Pembrolizumab/PARP trial falls short in mCRPC


The phase 3 KEYLYNK-010 trial exploring the immunotherapy pembrolizumab (Keytruda) in combination with the PARP inhibitor olaparib (Lynparza) in heavily pretreated patients with metastatic castration-resistant prostate cancer (mCRPC) has been discontinued for futility, according to Merck (MSD), the developer of pembrolizumab and a codeveloper of olaparib.1

The KEYLYNK-010 trial (NCT03834519) compared the pembrolizumab/olaparib combination with abiraterone acetate (Zytiga) or enzalutamide (Xtandi) in patients with mCRPC who had progressed on prior chemotherapy and either abiraterone acetate or enzalutamide. An independent Data Monitoring Committee recommended discontinuing the study after a planned interim analysis showed that pembrolizumab/olaparib did not improved overall survival (OS) versus either abiraterone or enzalutamide. An earlier interim analysis had shown that the immunotherapy/PARP inhibitor combination also did not improve radiographic progression-free survival (rPFS) versus the control arm.

“There remains a significant unmet need for patients diagnosed with advanced prostate cancer, who have a poor prognosis after not responding to initial therapy,” Roy Baynes, MD, PhD, senior vice president and head of global clinical development, chief medical officer, Merck Research Laboratories, stated in a news release. “Merck continues to evaluate the combination of Keytruda and Lynparza in a range of cancers, and to research other Keytruda-based combinations for patients with advanced prostate cancer. We are grateful to the patients, their families and the investigators who made this study possible.”

Overall, the open-label KEYLYNK-010 trial included 793 patients unselected for homologous recombination repair defects. The dual primary end points of the trial were OS and rPFS. There were no new safety signals with the pembrolizumab/olaparib combination compared with prior studies for the individual treatments; of note, however, there was a higher incidence of grade 3-5 adverse events with the experimental combination versus the control group.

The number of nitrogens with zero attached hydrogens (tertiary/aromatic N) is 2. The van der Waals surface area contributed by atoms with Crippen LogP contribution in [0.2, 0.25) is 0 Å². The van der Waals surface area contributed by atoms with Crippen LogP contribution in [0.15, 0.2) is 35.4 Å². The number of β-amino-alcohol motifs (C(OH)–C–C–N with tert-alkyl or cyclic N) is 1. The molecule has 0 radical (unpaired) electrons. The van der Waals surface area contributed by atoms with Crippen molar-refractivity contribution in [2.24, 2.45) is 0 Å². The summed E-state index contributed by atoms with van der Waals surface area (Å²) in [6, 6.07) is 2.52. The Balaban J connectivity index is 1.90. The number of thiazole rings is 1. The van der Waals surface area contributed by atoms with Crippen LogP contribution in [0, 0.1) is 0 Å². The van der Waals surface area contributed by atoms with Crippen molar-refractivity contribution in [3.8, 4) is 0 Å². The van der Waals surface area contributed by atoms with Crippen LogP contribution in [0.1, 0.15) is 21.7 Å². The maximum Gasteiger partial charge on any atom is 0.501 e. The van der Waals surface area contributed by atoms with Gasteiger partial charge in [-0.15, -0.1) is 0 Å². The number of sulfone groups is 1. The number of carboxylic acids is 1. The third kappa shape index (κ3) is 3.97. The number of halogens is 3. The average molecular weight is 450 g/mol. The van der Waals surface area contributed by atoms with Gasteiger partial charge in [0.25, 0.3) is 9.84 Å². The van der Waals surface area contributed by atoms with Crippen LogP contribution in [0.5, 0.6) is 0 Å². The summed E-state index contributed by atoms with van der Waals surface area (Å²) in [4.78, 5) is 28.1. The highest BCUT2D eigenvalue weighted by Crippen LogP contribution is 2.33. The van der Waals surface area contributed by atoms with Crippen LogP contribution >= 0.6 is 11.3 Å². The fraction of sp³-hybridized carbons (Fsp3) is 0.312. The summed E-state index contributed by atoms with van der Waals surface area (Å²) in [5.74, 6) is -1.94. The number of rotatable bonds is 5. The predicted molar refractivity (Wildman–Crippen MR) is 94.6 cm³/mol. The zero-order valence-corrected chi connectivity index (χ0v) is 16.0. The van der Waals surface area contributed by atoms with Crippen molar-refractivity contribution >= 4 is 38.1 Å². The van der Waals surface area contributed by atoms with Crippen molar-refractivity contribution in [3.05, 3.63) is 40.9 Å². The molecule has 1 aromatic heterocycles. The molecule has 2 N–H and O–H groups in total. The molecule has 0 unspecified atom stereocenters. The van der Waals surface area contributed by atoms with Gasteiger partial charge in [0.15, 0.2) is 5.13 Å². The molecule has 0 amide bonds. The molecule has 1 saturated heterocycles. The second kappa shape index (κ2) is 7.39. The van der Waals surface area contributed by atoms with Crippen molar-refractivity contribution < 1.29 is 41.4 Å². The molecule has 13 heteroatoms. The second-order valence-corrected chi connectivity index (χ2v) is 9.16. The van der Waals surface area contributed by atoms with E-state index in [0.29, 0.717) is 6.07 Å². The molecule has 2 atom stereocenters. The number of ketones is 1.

PROpel trial

Merck and AstraZeneca, the other co-developer of olaparib, are also collaborating on the phase 3 PROpel trial, which has had greater success. Results from the placebo-controlled trial presented during the 2022 ASCO Genitourinary Cancers Symposium showed that adding olaparib to frontline abiraterone significantly improved rPFS in patients with mCRPC.2

The median investigator-assessed rPFS was 24.8 months with olaparib/abiraterone vs 16.6 months with placebo/abiraterone, translating to a 34% reduction in the risk of radiographic disease progression or death (HR, 0.66; P <.0001). When evaluated by blinded independent central review, the median rPFS with olaparib/abiraterone was 27.6 months vs 16.4 months with placebo/abiraterone, translating to a 39% reduction in the risk of radiographic disease progression or death (HR, 0.61; P <.0001).

OS data, which at the time of the presentation were at 28.6% maturity, showed that the median OS was not reached in either arm but trended toward improved survival with olaparib/abiraterone vs placebo/abiraterone (HR, 0.86; prespecified 2-sided alpha P = .29).


1. Merck Announces KEYLYNK-010 Trial Evaluating KEYTRUDA® (pembrolizumab) in Combination with LYNPARZA® (olaparib) in Patients with Metastatic Castration-Resistant Prostate Cancer to Stop for Futility. Published online March 15, 2022. Accessed March 15, 2022.

2. Saad F, Armstrong AJ, Thiery-Vuillemin A, et al. PROpel: phase III trial of olaparib (ola) and abiraterone (abi) versus placebo (pbo) and abi as first-line (1L) therapy for patients (pts) with metastatic castration-resistant prostate cancer (mCRPC). J Clin Oncol. 2022;40(suppl 6):11. doi:10.1200/JCO.2022.40.6_suppl.011 doi:10.1200/JCO.2022.40.6_suppl.011

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